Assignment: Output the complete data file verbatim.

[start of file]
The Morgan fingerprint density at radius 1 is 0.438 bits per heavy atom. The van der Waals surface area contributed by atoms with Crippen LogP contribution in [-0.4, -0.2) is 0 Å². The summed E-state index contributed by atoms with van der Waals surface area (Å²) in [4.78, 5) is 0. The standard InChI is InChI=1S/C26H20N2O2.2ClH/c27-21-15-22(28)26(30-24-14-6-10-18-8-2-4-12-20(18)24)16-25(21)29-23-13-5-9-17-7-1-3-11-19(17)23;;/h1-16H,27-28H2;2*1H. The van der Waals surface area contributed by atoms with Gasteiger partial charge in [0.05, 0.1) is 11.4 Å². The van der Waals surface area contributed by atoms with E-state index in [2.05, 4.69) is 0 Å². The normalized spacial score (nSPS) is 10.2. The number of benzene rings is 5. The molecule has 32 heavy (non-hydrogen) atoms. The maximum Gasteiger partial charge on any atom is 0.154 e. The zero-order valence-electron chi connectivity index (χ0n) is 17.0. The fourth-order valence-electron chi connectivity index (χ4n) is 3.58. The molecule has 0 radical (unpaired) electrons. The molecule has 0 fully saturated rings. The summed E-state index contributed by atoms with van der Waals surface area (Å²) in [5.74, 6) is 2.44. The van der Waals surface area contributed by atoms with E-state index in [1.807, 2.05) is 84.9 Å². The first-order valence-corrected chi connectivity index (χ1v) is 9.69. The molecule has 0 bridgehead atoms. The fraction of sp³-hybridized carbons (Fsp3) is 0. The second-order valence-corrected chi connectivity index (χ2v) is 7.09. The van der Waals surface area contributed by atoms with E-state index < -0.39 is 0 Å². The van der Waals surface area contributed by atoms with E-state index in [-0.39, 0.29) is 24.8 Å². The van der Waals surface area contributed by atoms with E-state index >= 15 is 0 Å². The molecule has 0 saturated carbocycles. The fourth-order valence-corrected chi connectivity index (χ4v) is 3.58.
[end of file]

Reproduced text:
The Morgan fingerprint density at radius 1 is 0.438 bits per heavy atom. The van der Waals surface area contributed by atoms with Crippen LogP contribution in [-0.4, -0.2) is 0 Å². The summed E-state index contributed by atoms with van der Waals surface area (Å²) in [4.78, 5) is 0. The standard InChI is InChI=1S/C26H20N2O2.2ClH/c27-21-15-22(28)26(30-24-14-6-10-18-8-2-4-12-20(18)24)16-25(21)29-23-13-5-9-17-7-1-3-11-19(17)23;;/h1-16H,27-28H2;2*1H. The van der Waals surface area contributed by atoms with Gasteiger partial charge in [0.05, 0.1) is 11.4 Å². The van der Waals surface area contributed by atoms with E-state index in [2.05, 4.69) is 0 Å². The normalized spacial score (nSPS) is 10.2. The number of benzene rings is 5. The molecule has 32 heavy (non-hydrogen) atoms. The maximum Gasteiger partial charge on any atom is 0.154 e. The zero-order valence-electron chi connectivity index (χ0n) is 17.0. The fourth-order valence-electron chi connectivity index (χ4n) is 3.58. The molecule has 0 radical (unpaired) electrons. The molecule has 0 fully saturated rings. The summed E-state index contributed by atoms with van der Waals surface area (Å²) in [5.74, 6) is 2.44. The van der Waals surface area contributed by atoms with E-state index in [1.807, 2.05) is 84.9 Å². The first-order valence-corrected chi connectivity index (χ1v) is 9.69. The molecule has 0 bridgehead atoms. The fraction of sp³-hybridized carbons (Fsp3) is 0. The second-order valence-corrected chi connectivity index (χ2v) is 7.09. The van der Waals surface area contributed by atoms with E-state index < -0.39 is 0 Å². The van der Waals surface area contributed by atoms with E-state index in [-0.39, 0.29) is 24.8 Å². The van der Waals surface area contributed by atoms with E-state index >= 15 is 0 Å². The molecule has 0 saturated carbocycles. The fourth-order valence-corrected chi connectivity index (χ4v) is 3.58.